Inflation is real; it costs more tomorrow to buy what I bought yesterday. The things I have to buy -- gas, food, clothing, shelter, medicine -- increase in price regardless of my economic status. The things I'd love to buy -- fancy phone, fancy clothes, restaurant meals, a new car -- increase in price according to my economic status. COLAs should reflect the increased cost of things I must have, not the increased cost of things I want. And the increase cost of things I must have is the same for everyone, regardless of their economic status. It is a uniform value, not a percent one. As the expression goes, "All boats rise with a rising tide" -- not less for a cheap boat and more for an expensive one.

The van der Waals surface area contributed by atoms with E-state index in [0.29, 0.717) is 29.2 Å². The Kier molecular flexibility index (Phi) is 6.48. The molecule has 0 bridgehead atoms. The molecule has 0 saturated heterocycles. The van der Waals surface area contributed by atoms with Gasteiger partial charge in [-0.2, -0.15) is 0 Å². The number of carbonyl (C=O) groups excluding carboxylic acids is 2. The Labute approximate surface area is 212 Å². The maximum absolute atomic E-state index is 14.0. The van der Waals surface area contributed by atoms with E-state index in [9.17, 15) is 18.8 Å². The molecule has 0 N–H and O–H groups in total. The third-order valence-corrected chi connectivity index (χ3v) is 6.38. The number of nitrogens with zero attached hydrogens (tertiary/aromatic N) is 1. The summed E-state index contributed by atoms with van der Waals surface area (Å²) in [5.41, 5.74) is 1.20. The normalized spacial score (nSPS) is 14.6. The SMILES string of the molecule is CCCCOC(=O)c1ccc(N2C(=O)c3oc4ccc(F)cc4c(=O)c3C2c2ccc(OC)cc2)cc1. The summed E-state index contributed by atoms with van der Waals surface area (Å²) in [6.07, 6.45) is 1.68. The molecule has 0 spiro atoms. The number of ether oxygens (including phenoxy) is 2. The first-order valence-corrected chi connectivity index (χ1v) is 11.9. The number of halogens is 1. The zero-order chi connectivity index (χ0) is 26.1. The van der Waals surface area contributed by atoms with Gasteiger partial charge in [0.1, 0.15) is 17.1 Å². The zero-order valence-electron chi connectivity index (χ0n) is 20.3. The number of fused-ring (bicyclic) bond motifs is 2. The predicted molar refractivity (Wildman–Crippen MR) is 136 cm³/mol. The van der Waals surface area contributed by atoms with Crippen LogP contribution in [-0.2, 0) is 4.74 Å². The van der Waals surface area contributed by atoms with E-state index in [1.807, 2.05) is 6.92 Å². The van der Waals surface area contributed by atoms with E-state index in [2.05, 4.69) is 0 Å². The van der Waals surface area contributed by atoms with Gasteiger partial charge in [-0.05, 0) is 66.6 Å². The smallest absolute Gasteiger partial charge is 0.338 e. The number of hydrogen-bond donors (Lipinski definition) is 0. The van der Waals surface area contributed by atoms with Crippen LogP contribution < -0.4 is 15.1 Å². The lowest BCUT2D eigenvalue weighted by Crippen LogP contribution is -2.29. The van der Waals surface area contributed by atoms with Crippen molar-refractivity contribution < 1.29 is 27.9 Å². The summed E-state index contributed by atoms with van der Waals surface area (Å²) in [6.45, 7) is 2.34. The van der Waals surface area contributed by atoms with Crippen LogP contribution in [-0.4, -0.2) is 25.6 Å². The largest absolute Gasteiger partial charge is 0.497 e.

The current determination of annual increases in Federal salaries and pensions uses a percent figure. The CPI-W assumes that if the the urban wage earner's costs of living increases 1.4 percent, then everyone's costs of living increase 1.4 percent. The chained CPI would reduce this amount to 1.1 percent. So the cost of living increase for all federal military and civilian retirees, Social Security retirees, and even the school lunch program, would be 1.1 percent regardless of the income level. It seems fair, everyone gets the same percentage, until you examine the details. A $15,000 earner gets a $165 increase, while a $150,000 earner gets over $1650. Why should an already high earner get an even larger increase? To be able to purchase more expensive food, heat larger homes, and drive more than a lower wage earner? And remember that more dollars are put into the economy when a lower wage person has an income increase since a higher percent of their income goes to purchasing basics.